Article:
GLASS

Jacob Richardson | 18/01/2019

Not quite as enthralling as Unbreakable, nor as surprising as Split, GLASS is nevertheless a satisfying conclusion to this retrofit trilogy.

Set after the events of Split, GLASS opens with David Dunn (Bruce Willis) - the super strong, unbreakable security guard - tracking down the now famous ‘Horde’, whose exploits have become fodder for news media. When he finds Kevin Wendell Crumb (James McAvoy), they duke it out until they realise they are surrounded by a militaristic presence, led by Dr. Ellie Staple (Sarah Paulson). Staple works exclusively with patients who she says suffer the delusion of being a superhero, and she inters David and Kevin in a psychiatric facility, where they join David’s old foe Elijah Glass (Samuel L. Jackson). While Dr. Staple tries to convince the trio they are delusional, the three must try and escape to show the world that superheroes really do exist.

 

M. Night Shyamalan has had a number of high-profile flops over the years, and while GLASS is certainly not one of them, it probably doesn’t pack all of the punch we were hoping for from this assemblage of actors and characters.

 

The key problem is the central conceit. While it is intriguing to explore the psychological impacts of convincing these three men their powers aren’t real, the endless monologuing from Dr. Staple gets tired very quickly. Nevertheless, Shyamalan insists on grounding our story in this experience for well over an hour of the runtime. One assumes this was due to budgetary considerations (even the final fight never leaves the compound of the psychiatric institute), but for what was touted as a tremendous battle between the forces of good (David Dunn) and the forces of evil (The Horde and Glass), there is just not enough confrontation.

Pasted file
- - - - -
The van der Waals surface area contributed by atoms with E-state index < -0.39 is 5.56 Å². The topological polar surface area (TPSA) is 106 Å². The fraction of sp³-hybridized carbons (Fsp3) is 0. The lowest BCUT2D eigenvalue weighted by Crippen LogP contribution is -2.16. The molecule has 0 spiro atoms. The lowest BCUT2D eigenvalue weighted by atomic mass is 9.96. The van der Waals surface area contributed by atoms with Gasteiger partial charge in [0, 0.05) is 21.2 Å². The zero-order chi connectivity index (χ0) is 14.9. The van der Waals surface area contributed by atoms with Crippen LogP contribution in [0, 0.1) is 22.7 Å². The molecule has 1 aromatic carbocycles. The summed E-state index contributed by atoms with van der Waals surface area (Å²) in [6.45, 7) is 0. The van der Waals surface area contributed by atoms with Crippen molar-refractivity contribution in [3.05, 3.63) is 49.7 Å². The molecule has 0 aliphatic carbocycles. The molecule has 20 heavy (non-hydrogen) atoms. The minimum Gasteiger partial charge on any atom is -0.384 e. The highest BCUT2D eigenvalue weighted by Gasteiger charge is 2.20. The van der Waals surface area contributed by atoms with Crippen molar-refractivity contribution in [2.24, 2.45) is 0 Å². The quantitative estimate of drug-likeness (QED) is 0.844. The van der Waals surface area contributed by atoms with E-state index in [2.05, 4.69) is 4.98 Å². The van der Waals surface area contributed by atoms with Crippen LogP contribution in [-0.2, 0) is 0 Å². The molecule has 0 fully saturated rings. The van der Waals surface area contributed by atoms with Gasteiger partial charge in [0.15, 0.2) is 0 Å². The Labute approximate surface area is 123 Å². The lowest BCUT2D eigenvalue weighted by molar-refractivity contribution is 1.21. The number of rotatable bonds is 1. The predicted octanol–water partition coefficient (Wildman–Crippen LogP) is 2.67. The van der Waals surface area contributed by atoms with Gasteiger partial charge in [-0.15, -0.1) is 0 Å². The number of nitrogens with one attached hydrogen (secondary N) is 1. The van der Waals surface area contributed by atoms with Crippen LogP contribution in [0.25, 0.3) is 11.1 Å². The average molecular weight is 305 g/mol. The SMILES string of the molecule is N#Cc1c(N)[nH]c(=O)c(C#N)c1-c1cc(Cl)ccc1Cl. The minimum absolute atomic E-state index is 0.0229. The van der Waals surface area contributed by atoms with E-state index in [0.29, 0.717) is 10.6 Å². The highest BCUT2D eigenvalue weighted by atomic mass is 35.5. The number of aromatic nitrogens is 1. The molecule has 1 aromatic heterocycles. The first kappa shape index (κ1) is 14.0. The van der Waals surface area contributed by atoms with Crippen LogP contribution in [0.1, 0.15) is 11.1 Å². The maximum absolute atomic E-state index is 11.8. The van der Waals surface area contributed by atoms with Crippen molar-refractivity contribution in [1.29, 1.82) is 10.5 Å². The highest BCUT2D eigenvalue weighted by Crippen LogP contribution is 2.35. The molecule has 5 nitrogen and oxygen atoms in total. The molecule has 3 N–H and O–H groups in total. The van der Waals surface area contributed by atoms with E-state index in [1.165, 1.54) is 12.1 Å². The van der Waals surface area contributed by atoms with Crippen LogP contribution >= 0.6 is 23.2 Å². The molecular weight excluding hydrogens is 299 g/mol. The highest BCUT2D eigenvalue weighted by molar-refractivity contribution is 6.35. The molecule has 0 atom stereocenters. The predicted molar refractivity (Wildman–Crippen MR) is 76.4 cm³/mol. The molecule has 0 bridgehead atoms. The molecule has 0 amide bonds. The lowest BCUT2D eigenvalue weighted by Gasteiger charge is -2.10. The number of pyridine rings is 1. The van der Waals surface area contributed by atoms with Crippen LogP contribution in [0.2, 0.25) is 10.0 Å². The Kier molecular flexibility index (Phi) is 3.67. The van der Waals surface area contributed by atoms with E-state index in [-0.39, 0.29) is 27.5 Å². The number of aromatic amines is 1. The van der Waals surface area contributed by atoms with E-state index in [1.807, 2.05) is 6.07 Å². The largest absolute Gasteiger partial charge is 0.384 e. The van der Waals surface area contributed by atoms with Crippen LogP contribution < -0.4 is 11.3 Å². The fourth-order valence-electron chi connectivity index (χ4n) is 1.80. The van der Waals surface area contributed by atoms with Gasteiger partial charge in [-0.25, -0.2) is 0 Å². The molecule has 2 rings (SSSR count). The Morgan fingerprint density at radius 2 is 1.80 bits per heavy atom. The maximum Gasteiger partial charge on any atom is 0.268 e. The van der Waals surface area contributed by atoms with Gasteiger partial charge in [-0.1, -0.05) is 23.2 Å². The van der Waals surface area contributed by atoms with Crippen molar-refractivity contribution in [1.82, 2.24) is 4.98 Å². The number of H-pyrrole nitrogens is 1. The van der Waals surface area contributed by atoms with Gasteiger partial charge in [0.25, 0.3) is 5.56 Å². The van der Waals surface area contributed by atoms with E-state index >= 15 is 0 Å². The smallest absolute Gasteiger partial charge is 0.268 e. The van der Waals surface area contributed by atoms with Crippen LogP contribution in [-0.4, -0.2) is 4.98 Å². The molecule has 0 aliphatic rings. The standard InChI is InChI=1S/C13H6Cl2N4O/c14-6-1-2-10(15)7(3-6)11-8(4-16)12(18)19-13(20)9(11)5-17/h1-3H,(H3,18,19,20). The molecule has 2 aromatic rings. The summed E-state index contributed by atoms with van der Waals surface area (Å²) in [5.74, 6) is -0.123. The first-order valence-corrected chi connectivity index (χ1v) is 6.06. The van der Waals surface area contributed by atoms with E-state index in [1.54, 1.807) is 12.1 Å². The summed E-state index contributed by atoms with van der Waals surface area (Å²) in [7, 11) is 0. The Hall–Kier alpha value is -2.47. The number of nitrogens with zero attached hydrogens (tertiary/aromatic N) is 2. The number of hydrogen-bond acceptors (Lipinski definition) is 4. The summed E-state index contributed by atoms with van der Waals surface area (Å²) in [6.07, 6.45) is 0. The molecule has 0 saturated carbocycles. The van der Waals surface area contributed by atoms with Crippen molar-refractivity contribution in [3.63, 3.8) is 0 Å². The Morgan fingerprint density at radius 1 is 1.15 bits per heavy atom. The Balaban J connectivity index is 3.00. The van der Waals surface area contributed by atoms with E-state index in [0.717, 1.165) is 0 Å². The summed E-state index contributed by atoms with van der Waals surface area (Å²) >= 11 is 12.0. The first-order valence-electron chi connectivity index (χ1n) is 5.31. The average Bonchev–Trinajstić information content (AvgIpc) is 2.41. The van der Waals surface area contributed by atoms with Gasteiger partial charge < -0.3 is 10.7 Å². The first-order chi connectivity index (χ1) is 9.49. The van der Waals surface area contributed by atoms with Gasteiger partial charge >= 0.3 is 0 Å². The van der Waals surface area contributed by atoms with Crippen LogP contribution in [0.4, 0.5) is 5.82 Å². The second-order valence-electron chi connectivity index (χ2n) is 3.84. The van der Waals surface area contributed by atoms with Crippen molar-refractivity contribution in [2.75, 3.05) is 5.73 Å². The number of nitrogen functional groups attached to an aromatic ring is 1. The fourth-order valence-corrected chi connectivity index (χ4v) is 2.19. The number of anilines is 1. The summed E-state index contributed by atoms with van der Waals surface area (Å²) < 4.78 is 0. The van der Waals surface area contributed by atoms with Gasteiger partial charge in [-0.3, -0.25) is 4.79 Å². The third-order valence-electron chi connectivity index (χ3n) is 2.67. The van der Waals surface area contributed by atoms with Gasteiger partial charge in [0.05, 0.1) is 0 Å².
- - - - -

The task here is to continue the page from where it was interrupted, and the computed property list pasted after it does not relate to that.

The movie is at it’s best when The Horde (or more specifically, The Beast) and David are fighting one another, which only really happens in the first and third act. That’s a shame, as is the fact that a fight at the newest, tallest building in the city is teased but never paid off. Shyamalan’s trilogy is all about subverting the superhero genre, and that is entirely fine, but with the amount of superhero content we are forced to consume these days (with all of the Marvel and DC franchises pumping out film after film), the expectation of what should happen with these movies is stronger than ever. By subverting that final payoff, as much as we as the audience understand the reason, the disappointment around not seeing that final fight is SO much greater than it would have been 5, 10 or 15 years ago.

 

What is to love here are the performances. While Paulson’s Dr. Staple grates, the three leads are all tremendous. Jackson’s switch from near comatose hospital patient to incredibly sentient genius is brilliant, and when he isn’t sidelined for most of the movie Willis reminds us what made us love Unbreakable in the first place. Far and away the best of the bunch, however, is McAvoy, who gets to play so many characters in such rapid succession, dazzling and delighting every time he switches personas. It’s a tour de force from McAvoy, who must absolutely love the challenge and opportunity of playing a man with 24 distinct personalities.

Conclusion

Not as good as you want it to be, but still an intriguing, enthralling take on the superhero genre.